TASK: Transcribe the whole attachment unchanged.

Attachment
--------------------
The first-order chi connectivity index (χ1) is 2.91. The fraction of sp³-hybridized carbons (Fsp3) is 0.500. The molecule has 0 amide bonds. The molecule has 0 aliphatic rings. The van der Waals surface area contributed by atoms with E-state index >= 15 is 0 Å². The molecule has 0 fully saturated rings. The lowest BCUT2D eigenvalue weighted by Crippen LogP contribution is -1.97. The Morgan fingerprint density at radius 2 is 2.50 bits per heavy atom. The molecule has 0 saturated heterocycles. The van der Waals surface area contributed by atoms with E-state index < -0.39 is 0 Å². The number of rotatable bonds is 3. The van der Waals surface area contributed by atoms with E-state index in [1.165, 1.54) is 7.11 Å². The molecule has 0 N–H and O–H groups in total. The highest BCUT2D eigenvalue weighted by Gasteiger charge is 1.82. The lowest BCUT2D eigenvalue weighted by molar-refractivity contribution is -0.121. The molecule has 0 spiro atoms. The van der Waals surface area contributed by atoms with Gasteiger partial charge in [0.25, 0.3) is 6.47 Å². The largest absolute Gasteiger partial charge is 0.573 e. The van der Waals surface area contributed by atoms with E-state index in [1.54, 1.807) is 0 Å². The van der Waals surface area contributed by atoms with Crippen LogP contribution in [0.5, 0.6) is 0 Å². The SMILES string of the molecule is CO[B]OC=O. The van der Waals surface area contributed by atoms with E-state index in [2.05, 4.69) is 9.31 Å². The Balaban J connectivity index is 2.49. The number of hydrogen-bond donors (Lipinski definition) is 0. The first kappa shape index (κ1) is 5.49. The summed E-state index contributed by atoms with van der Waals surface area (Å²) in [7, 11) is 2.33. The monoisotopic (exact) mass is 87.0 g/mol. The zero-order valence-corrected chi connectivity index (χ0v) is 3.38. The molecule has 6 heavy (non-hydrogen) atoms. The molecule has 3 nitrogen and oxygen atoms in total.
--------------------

The first-order chi connectivity index (χ1) is 2.91. The fraction of sp³-hybridized carbons (Fsp3) is 0.500. The molecule has 0 amide bonds. The molecule has 0 aliphatic rings. The van der Waals surface area contributed by atoms with E-state index >= 15 is 0 Å². The molecule has 0 fully saturated rings. The lowest BCUT2D eigenvalue weighted by Crippen LogP contribution is -1.97. The Morgan fingerprint density at radius 2 is 2.50 bits per heavy atom. The molecule has 0 saturated heterocycles. The van der Waals surface area contributed by atoms with E-state index < -0.39 is 0 Å². The number of rotatable bonds is 3. The van der Waals surface area contributed by atoms with E-state index in [1.165, 1.54) is 7.11 Å². The molecule has 0 N–H and O–H groups in total. The highest BCUT2D eigenvalue weighted by Gasteiger charge is 1.82. The lowest BCUT2D eigenvalue weighted by molar-refractivity contribution is -0.121. The molecule has 0 spiro atoms. The van der Waals surface area contributed by atoms with Gasteiger partial charge in [0.25, 0.3) is 6.47 Å². The largest absolute Gasteiger partial charge is 0.573 e. The van der Waals surface area contributed by atoms with E-state index in [1.54, 1.807) is 0 Å². The van der Waals surface area contributed by atoms with Crippen LogP contribution in [0.5, 0.6) is 0 Å². The SMILES string of the molecule is CO[B]OC=O. The van der Waals surface area contributed by atoms with E-state index in [2.05, 4.69) is 9.31 Å². The Balaban J connectivity index is 2.49. The number of hydrogen-bond donors (Lipinski definition) is 0. The first kappa shape index (κ1) is 5.49. The summed E-state index contributed by atoms with van der Waals surface area (Å²) in [7, 11) is 2.33. The monoisotopic (exact) mass is 87.0 g/mol. The zero-order valence-corrected chi connectivity index (χ0v) is 3.38. The molecule has 6 heavy (non-hydrogen) atoms. The molecule has 3 nitrogen and oxygen atoms in total.